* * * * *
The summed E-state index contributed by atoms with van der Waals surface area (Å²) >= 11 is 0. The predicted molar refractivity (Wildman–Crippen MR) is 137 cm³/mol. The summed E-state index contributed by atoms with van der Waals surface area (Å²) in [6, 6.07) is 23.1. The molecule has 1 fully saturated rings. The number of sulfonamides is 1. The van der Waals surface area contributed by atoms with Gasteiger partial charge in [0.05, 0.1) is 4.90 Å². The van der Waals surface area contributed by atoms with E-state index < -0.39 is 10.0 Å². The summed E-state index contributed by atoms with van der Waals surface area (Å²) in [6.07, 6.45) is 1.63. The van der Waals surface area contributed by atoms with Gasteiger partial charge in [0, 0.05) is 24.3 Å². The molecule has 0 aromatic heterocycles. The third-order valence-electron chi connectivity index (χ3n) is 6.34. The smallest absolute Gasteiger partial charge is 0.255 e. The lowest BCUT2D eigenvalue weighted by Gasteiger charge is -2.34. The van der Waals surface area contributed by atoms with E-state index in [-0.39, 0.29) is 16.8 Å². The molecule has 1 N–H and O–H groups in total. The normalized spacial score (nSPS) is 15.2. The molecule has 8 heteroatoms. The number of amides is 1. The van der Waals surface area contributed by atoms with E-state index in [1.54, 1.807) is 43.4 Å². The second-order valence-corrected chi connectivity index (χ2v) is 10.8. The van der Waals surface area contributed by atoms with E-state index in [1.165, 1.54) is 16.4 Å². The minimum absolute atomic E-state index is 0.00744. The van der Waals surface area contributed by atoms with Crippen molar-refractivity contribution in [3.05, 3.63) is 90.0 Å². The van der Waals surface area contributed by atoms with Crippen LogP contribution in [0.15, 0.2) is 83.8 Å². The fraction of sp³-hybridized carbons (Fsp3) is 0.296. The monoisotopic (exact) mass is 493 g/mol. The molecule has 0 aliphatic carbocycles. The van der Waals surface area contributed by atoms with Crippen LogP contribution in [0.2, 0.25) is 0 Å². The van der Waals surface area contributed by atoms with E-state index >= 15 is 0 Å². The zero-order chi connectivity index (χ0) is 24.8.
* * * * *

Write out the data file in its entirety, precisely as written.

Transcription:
The summed E-state index contributed by atoms with van der Waals surface area (Å²) >= 11 is 0. The predicted molar refractivity (Wildman–Crippen MR) is 137 cm³/mol. The summed E-state index contributed by atoms with van der Waals surface area (Å²) in [6, 6.07) is 23.1. The molecule has 1 fully saturated rings. The number of sulfonamides is 1. The van der Waals surface area contributed by atoms with Gasteiger partial charge in [0.05, 0.1) is 4.90 Å². The van der Waals surface area contributed by atoms with E-state index < -0.39 is 10.0 Å². The summed E-state index contributed by atoms with van der Waals surface area (Å²) in [6.07, 6.45) is 1.63. The van der Waals surface area contributed by atoms with Gasteiger partial charge in [0, 0.05) is 24.3 Å². The molecule has 0 aromatic heterocycles. The third-order valence-electron chi connectivity index (χ3n) is 6.34. The smallest absolute Gasteiger partial charge is 0.255 e. The lowest BCUT2D eigenvalue weighted by Gasteiger charge is -2.34. The van der Waals surface area contributed by atoms with E-state index in [-0.39, 0.29) is 16.8 Å². The molecule has 1 N–H and O–H groups in total. The normalized spacial score (nSPS) is 15.2. The molecule has 8 heteroatoms. The number of amides is 1. The van der Waals surface area contributed by atoms with E-state index in [1.54, 1.807) is 43.4 Å². The second-order valence-corrected chi connectivity index (χ2v) is 10.8. The van der Waals surface area contributed by atoms with E-state index in [1.165, 1.54) is 16.4 Å². The minimum absolute atomic E-state index is 0.00744. The van der Waals surface area contributed by atoms with Crippen molar-refractivity contribution in [3.05, 3.63) is 90.0 Å². The van der Waals surface area contributed by atoms with Crippen LogP contribution in [0.15, 0.2) is 83.8 Å². The fraction of sp³-hybridized carbons (Fsp3) is 0.296. The monoisotopic (exact) mass is 493 g/mol. The molecule has 0 aliphatic carbocycles. The van der Waals surface area contributed by atoms with Crippen LogP contribution in [0.2, 0.25) is 0 Å². The van der Waals surface area contributed by atoms with E-state index >= 15 is 0 Å². The zero-order chi connectivity index (χ0) is 24.8.